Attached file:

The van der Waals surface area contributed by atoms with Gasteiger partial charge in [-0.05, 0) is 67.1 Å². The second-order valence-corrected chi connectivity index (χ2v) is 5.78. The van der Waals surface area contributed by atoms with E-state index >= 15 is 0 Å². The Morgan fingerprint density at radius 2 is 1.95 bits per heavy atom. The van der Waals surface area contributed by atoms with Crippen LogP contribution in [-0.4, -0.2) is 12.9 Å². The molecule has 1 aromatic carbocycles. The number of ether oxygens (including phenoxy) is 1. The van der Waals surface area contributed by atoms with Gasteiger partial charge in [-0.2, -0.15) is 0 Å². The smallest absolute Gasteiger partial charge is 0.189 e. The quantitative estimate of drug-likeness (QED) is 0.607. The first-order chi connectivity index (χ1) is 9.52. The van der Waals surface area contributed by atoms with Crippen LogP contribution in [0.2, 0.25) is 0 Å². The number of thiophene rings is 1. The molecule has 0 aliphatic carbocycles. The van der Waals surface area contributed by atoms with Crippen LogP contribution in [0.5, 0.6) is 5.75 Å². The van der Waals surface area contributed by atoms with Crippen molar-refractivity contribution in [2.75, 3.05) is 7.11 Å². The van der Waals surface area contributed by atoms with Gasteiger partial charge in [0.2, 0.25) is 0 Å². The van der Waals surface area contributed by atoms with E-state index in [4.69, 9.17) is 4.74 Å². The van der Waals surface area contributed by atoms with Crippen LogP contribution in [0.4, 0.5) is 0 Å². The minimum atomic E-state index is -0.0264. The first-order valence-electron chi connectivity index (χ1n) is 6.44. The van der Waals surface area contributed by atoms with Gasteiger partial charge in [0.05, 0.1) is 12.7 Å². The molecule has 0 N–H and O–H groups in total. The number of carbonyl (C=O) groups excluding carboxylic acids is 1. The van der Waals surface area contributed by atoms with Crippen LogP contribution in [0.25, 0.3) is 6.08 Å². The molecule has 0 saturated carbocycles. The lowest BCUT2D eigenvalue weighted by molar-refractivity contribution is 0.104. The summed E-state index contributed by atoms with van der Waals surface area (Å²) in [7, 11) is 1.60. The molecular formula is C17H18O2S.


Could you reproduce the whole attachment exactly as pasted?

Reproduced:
The van der Waals surface area contributed by atoms with Gasteiger partial charge in [-0.05, 0) is 67.1 Å². The second-order valence-corrected chi connectivity index (χ2v) is 5.78. The van der Waals surface area contributed by atoms with E-state index >= 15 is 0 Å². The Morgan fingerprint density at radius 2 is 1.95 bits per heavy atom. The van der Waals surface area contributed by atoms with Crippen LogP contribution in [-0.4, -0.2) is 12.9 Å². The molecule has 1 aromatic carbocycles. The number of ether oxygens (including phenoxy) is 1. The van der Waals surface area contributed by atoms with Gasteiger partial charge in [-0.2, -0.15) is 0 Å². The smallest absolute Gasteiger partial charge is 0.189 e. The quantitative estimate of drug-likeness (QED) is 0.607. The first-order chi connectivity index (χ1) is 9.52. The van der Waals surface area contributed by atoms with Crippen LogP contribution in [0.2, 0.25) is 0 Å². The number of thiophene rings is 1. The molecule has 0 aliphatic carbocycles. The van der Waals surface area contributed by atoms with Crippen LogP contribution in [0.5, 0.6) is 5.75 Å². The van der Waals surface area contributed by atoms with Crippen molar-refractivity contribution in [2.75, 3.05) is 7.11 Å². The van der Waals surface area contributed by atoms with Gasteiger partial charge in [0.2, 0.25) is 0 Å². The van der Waals surface area contributed by atoms with E-state index in [4.69, 9.17) is 4.74 Å². The van der Waals surface area contributed by atoms with Crippen LogP contribution in [0.4, 0.5) is 0 Å². The minimum atomic E-state index is -0.0264. The first-order valence-electron chi connectivity index (χ1n) is 6.44. The van der Waals surface area contributed by atoms with Gasteiger partial charge in [0.05, 0.1) is 12.7 Å². The molecule has 0 N–H and O–H groups in total. The number of carbonyl (C=O) groups excluding carboxylic acids is 1. The van der Waals surface area contributed by atoms with Crippen LogP contribution in [0.25, 0.3) is 6.08 Å². The molecule has 0 saturated carbocycles. The lowest BCUT2D eigenvalue weighted by molar-refractivity contribution is 0.104. The summed E-state index contributed by atoms with van der Waals surface area (Å²) in [7, 11) is 1.60. The molecular formula is C17H18O2S.